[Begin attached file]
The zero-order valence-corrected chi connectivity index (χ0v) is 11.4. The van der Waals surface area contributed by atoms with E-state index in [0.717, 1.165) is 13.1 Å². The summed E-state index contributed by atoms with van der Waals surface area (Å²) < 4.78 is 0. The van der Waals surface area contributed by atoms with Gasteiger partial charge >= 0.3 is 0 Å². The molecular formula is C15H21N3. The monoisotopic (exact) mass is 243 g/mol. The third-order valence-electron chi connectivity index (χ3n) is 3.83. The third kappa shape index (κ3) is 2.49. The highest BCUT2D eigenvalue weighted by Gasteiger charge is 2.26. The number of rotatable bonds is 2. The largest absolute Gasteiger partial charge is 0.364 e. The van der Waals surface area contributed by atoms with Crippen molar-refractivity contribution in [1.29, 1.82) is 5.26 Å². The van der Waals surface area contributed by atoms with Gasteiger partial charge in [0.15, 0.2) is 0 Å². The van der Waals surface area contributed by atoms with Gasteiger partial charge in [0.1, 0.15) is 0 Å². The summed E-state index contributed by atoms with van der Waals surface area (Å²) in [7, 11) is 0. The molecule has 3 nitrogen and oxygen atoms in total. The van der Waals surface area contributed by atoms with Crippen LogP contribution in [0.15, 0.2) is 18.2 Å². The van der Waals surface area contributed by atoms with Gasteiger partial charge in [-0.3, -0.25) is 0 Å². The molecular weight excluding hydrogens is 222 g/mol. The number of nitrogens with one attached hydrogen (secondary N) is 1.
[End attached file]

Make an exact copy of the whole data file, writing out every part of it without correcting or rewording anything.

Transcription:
The zero-order valence-corrected chi connectivity index (χ0v) is 11.4. The van der Waals surface area contributed by atoms with E-state index in [0.717, 1.165) is 13.1 Å². The summed E-state index contributed by atoms with van der Waals surface area (Å²) < 4.78 is 0. The van der Waals surface area contributed by atoms with Gasteiger partial charge >= 0.3 is 0 Å². The molecular formula is C15H21N3. The monoisotopic (exact) mass is 243 g/mol. The third-order valence-electron chi connectivity index (χ3n) is 3.83. The third kappa shape index (κ3) is 2.49. The highest BCUT2D eigenvalue weighted by Gasteiger charge is 2.26. The number of rotatable bonds is 2. The largest absolute Gasteiger partial charge is 0.364 e. The van der Waals surface area contributed by atoms with Crippen molar-refractivity contribution in [1.29, 1.82) is 5.26 Å². The van der Waals surface area contributed by atoms with Gasteiger partial charge in [0.15, 0.2) is 0 Å². The van der Waals surface area contributed by atoms with Gasteiger partial charge in [0.1, 0.15) is 0 Å². The summed E-state index contributed by atoms with van der Waals surface area (Å²) in [7, 11) is 0. The molecule has 3 nitrogen and oxygen atoms in total. The van der Waals surface area contributed by atoms with Crippen LogP contribution in [0.15, 0.2) is 18.2 Å². The van der Waals surface area contributed by atoms with Gasteiger partial charge in [-0.3, -0.25) is 0 Å². The molecular weight excluding hydrogens is 222 g/mol. The number of nitrogens with one attached hydrogen (secondary N) is 1.